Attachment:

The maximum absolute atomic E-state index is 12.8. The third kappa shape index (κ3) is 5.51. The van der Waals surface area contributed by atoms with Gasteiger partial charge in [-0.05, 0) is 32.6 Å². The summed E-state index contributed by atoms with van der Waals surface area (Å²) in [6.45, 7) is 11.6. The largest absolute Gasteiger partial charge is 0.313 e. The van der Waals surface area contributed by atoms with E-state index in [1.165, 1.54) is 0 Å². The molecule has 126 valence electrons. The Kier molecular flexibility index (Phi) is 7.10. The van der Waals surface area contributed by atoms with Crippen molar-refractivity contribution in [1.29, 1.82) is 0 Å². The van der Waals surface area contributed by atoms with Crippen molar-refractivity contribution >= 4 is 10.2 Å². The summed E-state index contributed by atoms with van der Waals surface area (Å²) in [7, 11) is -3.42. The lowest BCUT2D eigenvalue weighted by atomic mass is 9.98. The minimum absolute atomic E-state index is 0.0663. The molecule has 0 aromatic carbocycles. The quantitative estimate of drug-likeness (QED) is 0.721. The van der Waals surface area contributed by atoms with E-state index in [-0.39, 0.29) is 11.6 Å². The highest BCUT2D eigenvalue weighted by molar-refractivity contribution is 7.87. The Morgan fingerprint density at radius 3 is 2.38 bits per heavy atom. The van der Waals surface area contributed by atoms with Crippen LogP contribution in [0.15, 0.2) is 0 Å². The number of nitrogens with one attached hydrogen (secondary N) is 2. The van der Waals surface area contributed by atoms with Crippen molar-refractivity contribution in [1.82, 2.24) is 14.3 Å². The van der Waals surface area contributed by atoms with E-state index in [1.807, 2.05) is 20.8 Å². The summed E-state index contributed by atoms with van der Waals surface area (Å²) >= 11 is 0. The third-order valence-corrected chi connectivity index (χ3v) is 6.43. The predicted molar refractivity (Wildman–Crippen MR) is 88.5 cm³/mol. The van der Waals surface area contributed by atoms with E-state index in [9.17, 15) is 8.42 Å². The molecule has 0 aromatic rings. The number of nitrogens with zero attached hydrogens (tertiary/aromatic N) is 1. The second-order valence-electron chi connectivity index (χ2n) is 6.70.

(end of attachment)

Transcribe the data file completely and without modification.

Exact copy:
The maximum absolute atomic E-state index is 12.8. The third kappa shape index (κ3) is 5.51. The van der Waals surface area contributed by atoms with Gasteiger partial charge in [-0.05, 0) is 32.6 Å². The summed E-state index contributed by atoms with van der Waals surface area (Å²) in [6.45, 7) is 11.6. The largest absolute Gasteiger partial charge is 0.313 e. The van der Waals surface area contributed by atoms with E-state index in [1.165, 1.54) is 0 Å². The molecule has 126 valence electrons. The Kier molecular flexibility index (Phi) is 7.10. The van der Waals surface area contributed by atoms with Crippen molar-refractivity contribution in [1.29, 1.82) is 0 Å². The van der Waals surface area contributed by atoms with Crippen molar-refractivity contribution >= 4 is 10.2 Å². The summed E-state index contributed by atoms with van der Waals surface area (Å²) in [7, 11) is -3.42. The lowest BCUT2D eigenvalue weighted by atomic mass is 9.98. The minimum absolute atomic E-state index is 0.0663. The molecule has 0 aromatic carbocycles. The quantitative estimate of drug-likeness (QED) is 0.721. The van der Waals surface area contributed by atoms with E-state index in [-0.39, 0.29) is 11.6 Å². The highest BCUT2D eigenvalue weighted by molar-refractivity contribution is 7.87. The Morgan fingerprint density at radius 3 is 2.38 bits per heavy atom. The van der Waals surface area contributed by atoms with Crippen LogP contribution in [0.15, 0.2) is 0 Å². The number of nitrogens with one attached hydrogen (secondary N) is 2. The van der Waals surface area contributed by atoms with Crippen molar-refractivity contribution in [1.82, 2.24) is 14.3 Å². The van der Waals surface area contributed by atoms with E-state index in [1.807, 2.05) is 20.8 Å². The summed E-state index contributed by atoms with van der Waals surface area (Å²) >= 11 is 0. The third-order valence-corrected chi connectivity index (χ3v) is 6.43. The predicted molar refractivity (Wildman–Crippen MR) is 88.5 cm³/mol. The van der Waals surface area contributed by atoms with E-state index in [9.17, 15) is 8.42 Å². The molecule has 0 aromatic rings. The number of nitrogens with zero attached hydrogens (tertiary/aromatic N) is 1. The second-order valence-electron chi connectivity index (χ2n) is 6.70.